• (D) Alternate between the mouth and nose

View Answer
Answer: (C) Explanation: When providing mouth-to-mouth/nose ventilation to an infant, you should cover both the mouth and nose to ensure effective ventilation.

How should you open an infant’s airway for ventilation?

  • (A) Head-tilt/chin-lift maneuver
  • (B) Jaw-thrust maneuver
  • (C) Abdominal thrusts
  • (D) Back blows

View Answer
Answer: (A) Explanation: The head-tilt/chin-lift maneuver is used to open an infant’s airway for ventilation while avoiding hyperextension of the neck.

Additional MCQs for Infant BLS

How often should you provide rescue breaths to an infant with a pulse but no breathing?

  • (A) Every 3-5 seconds
  • (B) Every 6-8 seconds
  • (C) Every 10-12 seconds
  • (D) Every 15-20 seconds

View Answer
Answer: (A) Explanation: Rescue breaths should be provided every 3-5 seconds (about 12-20 breaths per minute) for an infant with a pulse but no breathing to ensure adequate oxygenation.

What should you do if the infant’s chest does not rise with rescue breaths?

  • (A) Give more breaths
  • (B) Check the airway for obstruction
  • (C) Continue chest compressions
  • (D) Increase the breath force

View Answer
Answer: (B) Explanation: If the infant’s chest does not rise with rescue breaths, check the airway for obstruction and reposition the head to ensure an open airway.

What is the appropriate action if an infant is choking and becomes unresponsive?

  • (A) Perform abdominal thrusts
  • (B) Start CPR and check for an object in the mouth
  • (C) Give back blows
  • (D) Perform a blind finger sweep

View Answer
Answer: (B) Explanation: If an infant is choking and becomes unresponsive, start CPR and check for an object in the mouth before giving rescue breaths.

When should you use an AED on an infant?

  • (A) Only if they are older than 6 months
  • (B) Only if they are over 10 kg
  • (C) As soon as it is available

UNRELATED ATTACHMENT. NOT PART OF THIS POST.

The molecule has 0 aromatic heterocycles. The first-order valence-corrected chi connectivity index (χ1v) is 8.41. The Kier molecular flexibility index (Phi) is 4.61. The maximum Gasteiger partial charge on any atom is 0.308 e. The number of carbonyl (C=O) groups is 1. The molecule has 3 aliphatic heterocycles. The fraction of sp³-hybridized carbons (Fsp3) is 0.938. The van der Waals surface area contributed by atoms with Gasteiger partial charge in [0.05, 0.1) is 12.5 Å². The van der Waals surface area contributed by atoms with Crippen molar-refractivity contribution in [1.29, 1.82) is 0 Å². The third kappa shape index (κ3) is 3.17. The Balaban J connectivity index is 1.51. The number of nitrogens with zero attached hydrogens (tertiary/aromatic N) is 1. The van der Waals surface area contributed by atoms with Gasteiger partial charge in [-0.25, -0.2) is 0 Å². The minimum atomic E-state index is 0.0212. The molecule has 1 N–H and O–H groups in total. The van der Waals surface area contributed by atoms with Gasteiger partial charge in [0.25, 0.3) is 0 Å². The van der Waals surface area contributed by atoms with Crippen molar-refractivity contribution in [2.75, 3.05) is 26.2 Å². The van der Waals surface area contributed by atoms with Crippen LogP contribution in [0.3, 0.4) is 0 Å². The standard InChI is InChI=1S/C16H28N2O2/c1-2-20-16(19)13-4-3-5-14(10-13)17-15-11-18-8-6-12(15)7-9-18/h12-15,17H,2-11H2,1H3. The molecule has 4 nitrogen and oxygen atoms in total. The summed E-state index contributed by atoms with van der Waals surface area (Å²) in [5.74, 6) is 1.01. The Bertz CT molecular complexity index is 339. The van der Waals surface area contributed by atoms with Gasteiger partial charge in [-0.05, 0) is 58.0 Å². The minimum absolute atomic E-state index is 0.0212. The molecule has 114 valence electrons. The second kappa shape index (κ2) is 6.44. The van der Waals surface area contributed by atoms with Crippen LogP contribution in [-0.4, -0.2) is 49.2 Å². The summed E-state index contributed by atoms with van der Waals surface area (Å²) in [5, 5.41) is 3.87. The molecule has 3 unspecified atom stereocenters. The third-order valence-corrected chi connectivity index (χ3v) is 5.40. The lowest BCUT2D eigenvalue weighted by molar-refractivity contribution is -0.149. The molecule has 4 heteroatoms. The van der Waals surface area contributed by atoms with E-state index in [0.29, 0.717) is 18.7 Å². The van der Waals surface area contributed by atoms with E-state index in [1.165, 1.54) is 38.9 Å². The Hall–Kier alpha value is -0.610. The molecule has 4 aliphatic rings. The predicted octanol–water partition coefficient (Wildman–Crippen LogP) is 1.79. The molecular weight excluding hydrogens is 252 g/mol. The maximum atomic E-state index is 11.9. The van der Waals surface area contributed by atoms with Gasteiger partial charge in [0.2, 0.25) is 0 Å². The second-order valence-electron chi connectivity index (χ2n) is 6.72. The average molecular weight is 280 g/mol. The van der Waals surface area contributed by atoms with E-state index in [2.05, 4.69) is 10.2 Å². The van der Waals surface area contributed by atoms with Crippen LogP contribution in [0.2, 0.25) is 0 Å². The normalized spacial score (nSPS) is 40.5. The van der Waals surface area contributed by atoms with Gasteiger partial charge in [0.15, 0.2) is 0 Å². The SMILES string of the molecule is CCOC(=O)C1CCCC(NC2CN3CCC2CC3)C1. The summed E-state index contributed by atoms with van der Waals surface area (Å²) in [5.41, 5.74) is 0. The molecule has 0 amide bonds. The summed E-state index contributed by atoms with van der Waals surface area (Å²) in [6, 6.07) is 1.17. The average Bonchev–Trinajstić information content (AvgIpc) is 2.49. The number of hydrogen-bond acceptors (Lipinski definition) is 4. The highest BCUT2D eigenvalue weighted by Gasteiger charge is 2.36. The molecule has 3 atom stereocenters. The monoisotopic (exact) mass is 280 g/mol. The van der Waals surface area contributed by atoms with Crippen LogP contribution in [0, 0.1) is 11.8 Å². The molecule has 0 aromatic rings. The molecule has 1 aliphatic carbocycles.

• (D) After 5 minutes of CPR

View Answer
Answer: (C) Explanation: An AED should be used on an infant as soon as it is available to increase the chances of survival.

What is the recommended action if the infant’s heart rate is less than 60 beats per minute with signs of poor perfusion?

  • (A) Start rescue breaths
  • (B) Start chest compressions
  • (C) Apply the AED
  • (D) Monitor and wait

View Answer
Answer: (B) Explanation: If the infant’s heart rate is less than 60 beats per minute with signs of poor perfusion, start chest compressions to improve circulation.

How should you position an infant’s head when providing rescue breaths?

  • (A) Slightly extended
  • (B) Fully extended
  • (C) Neutral position
  • (D) Tilted to the side

View Answer
Answer: (C) Explanation: The infant’s head should be in a neutral position when providing rescue breaths to ensure an open airway without hyperextension.

Self-Assessment for Infant BLS

What is the primary cause of cardiac arrest in infants?

  • (A) Heart disease
  • (B) Respiratory problems
  • (C) Trauma
  • (D) Drowning

View Answer
Answer: (B) Explanation: Respiratory problems are the primary cause of cardiac arrest in infants, making early intervention critical.

What is the first step in the Pediatric Chain of Survival for infants?

  • (A) Early CPR
  • (B) Early defibrillation
  • (C) Prevention
  • (D) Rapid EMS activation

View Answer
Answer: (C) Explanation: Prevention is the first step in the Pediatric Chain of Survival for infants to reduce the risk of respiratory problems leading to cardiac arrest.